It must be tough being First-Lady-in-Chief.

Breaking tradition by doing something more than ordering new china and engaging in some White House redecorating could earn the president's spouse an unkindly comparison to Hillary Clinton. Likewise, for many, reaching beyond the typical female concerns of home, health and interesting meatloaf recipes means the first lady has overstepped her bounds and is using her marital status to push her political agenda - assuming a woman can have a political agenda.

What's a girl to do?

Such is the dilemma of Laura Bush, who, ironically, is stepping into the limelight shortly before the moving van is scheduled to roll up in front of 1600 Pennsylvania Ave.

Better late than never.

Laura, the former librarian whose gentle voice and quiet concern makes us want to curl up on the sofa and go night-night, has ventured into unfamiliar territory.

She's speaking out.

And for doing so, is taking a few hits.

Recently, the First Lady has gone so far as traipsing through the Middle East on a mission to bring awareness to breast cancer - a disease that ravages mothers, grandmothers, sisters, wives, daughters and girlfriends the world over. Only three members of the American media were invited to accompany her on the visit that took her to the United Arab Emirates, Saudi Arabia, Kuwait and Jordan.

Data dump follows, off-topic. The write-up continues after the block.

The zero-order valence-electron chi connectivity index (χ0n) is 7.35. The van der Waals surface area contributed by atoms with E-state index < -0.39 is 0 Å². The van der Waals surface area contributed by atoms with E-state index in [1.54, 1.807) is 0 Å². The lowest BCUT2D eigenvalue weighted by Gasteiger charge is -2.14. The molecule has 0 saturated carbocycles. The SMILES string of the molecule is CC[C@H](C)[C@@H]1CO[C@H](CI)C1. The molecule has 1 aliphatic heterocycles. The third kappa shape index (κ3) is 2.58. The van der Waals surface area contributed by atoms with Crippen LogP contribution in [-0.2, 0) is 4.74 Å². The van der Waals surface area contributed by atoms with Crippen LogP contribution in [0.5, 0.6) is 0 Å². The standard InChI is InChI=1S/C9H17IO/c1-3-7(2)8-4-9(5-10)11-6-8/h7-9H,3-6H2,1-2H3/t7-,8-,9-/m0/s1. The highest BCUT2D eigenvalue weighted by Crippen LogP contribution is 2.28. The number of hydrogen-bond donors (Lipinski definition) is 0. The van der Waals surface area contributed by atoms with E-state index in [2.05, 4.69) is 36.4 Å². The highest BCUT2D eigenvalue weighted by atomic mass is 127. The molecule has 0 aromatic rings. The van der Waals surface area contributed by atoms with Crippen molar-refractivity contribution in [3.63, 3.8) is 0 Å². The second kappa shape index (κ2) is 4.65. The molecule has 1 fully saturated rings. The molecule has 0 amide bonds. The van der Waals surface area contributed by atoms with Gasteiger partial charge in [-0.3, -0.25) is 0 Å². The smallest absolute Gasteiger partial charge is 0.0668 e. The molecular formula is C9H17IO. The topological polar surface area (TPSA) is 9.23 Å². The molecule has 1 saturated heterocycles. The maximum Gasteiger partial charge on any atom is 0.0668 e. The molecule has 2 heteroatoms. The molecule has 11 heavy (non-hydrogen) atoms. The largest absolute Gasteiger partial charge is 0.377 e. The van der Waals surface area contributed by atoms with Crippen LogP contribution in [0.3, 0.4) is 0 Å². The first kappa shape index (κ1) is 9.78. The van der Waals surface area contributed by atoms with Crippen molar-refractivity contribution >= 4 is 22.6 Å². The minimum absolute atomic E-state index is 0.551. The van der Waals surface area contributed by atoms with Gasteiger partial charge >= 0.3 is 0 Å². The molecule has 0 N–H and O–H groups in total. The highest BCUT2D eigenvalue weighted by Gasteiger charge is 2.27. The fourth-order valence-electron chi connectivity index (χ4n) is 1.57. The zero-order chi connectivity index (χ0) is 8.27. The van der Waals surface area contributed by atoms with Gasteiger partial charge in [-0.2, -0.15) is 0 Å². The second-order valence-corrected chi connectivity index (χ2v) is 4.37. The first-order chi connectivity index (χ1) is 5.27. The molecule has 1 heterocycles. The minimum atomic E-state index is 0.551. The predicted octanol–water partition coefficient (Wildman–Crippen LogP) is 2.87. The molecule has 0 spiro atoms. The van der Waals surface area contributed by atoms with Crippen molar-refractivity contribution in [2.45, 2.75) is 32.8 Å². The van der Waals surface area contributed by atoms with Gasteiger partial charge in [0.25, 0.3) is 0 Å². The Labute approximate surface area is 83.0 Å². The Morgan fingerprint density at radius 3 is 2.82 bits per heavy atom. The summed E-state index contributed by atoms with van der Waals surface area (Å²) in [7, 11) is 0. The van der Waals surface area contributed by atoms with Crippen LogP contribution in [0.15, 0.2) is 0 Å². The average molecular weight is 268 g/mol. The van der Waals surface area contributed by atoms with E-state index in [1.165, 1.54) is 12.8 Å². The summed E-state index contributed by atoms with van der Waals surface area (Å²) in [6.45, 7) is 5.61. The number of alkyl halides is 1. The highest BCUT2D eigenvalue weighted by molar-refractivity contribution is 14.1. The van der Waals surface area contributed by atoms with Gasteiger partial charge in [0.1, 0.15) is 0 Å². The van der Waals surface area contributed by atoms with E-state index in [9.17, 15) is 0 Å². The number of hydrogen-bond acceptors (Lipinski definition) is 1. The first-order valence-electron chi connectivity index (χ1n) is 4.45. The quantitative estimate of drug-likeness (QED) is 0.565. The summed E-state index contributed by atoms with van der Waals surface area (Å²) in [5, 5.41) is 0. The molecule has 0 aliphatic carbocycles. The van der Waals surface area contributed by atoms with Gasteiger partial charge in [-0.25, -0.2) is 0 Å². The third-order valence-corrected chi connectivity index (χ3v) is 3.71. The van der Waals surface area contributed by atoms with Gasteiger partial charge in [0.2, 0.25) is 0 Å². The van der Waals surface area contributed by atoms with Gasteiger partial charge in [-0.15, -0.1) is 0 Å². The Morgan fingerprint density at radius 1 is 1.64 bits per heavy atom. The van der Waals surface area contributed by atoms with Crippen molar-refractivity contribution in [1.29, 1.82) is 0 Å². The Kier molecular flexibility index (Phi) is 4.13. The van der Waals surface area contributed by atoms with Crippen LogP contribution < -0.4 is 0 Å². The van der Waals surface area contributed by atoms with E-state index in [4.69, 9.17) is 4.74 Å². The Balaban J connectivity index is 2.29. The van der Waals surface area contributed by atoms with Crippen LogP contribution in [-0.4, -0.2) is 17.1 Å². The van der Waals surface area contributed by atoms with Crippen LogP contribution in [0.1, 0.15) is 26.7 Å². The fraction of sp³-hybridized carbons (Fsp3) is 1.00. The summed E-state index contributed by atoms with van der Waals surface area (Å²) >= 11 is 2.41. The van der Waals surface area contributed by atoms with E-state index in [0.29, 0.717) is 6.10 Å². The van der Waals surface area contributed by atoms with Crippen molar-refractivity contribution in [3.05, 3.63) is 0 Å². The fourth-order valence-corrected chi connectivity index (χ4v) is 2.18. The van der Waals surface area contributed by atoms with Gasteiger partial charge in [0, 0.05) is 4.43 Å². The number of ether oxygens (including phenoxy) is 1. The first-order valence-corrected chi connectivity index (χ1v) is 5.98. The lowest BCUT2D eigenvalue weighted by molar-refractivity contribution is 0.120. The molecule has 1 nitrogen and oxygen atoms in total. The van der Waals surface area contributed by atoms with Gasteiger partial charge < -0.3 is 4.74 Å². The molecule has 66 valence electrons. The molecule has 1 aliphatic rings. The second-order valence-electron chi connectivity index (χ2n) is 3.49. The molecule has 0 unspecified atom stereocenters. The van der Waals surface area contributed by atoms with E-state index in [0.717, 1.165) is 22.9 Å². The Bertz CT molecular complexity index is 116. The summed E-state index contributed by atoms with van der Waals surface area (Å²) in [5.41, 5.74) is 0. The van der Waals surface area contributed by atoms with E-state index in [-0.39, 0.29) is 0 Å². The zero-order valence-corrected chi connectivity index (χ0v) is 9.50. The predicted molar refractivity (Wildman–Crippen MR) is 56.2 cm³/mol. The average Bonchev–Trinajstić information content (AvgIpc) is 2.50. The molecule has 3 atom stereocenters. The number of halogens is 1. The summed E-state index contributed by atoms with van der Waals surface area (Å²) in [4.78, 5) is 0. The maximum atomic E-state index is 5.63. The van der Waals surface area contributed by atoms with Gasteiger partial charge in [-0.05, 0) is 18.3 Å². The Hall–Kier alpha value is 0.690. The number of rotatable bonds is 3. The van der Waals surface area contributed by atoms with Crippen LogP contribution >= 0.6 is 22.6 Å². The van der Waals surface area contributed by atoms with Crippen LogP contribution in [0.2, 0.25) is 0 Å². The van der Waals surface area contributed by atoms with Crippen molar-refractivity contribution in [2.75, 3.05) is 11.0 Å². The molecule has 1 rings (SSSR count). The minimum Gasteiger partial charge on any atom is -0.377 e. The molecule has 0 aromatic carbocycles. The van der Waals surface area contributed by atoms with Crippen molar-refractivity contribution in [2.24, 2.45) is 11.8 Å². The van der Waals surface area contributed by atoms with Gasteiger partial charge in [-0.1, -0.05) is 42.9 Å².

Besides leading impressive careers as journalists, the lucky chosen happen to have another thing in common - they are all women.

Laura chose to bring Greta Van Susteren, Robin Roberts and Kathleen Parker along for the ride.

Is it possible that Laura simply needed a little girl time? A getaway from her hubby that would involve fits of giggles, nail polish and gossip?

Maybe, but probably not.

Emerging as a woman with more to offer than people give her credit for, Laura is taking on a leadership role that has some scratching their heads and wondering where the lil' missus has gone.

Why some have applauded her traditional White House role, others have been disappointed, wishing she would use her position a little more, well, liberally.

And now she is - by packing up her suitcase and spearheading a unique campaign in a part of the world where women need all the help they can get.

But it's not been easy.

The media has been critical of Laura's trip, insinuating that a photo taken of her wearing an abaya somehow indicates her approval of tyranny - and the need to conform - as women are often expected to do.

According to the reporters who know the truth, however, Laura's brief donning of the abaya was nothing more than a kindly gesture she made after receiving it as a gift. They're calling it good manners.

Meanwhile, Laura seems to have retreated back into her familiar domain and one has to wonder what she's thinking when she reads the criticism.

Let's hope it is something more meaningful than what to throw in her meatloaf.

SARA VANDEN BERGE is Managing Editor of the Empire-Tribune. She can be reached at 254-968-2379, ext. 240.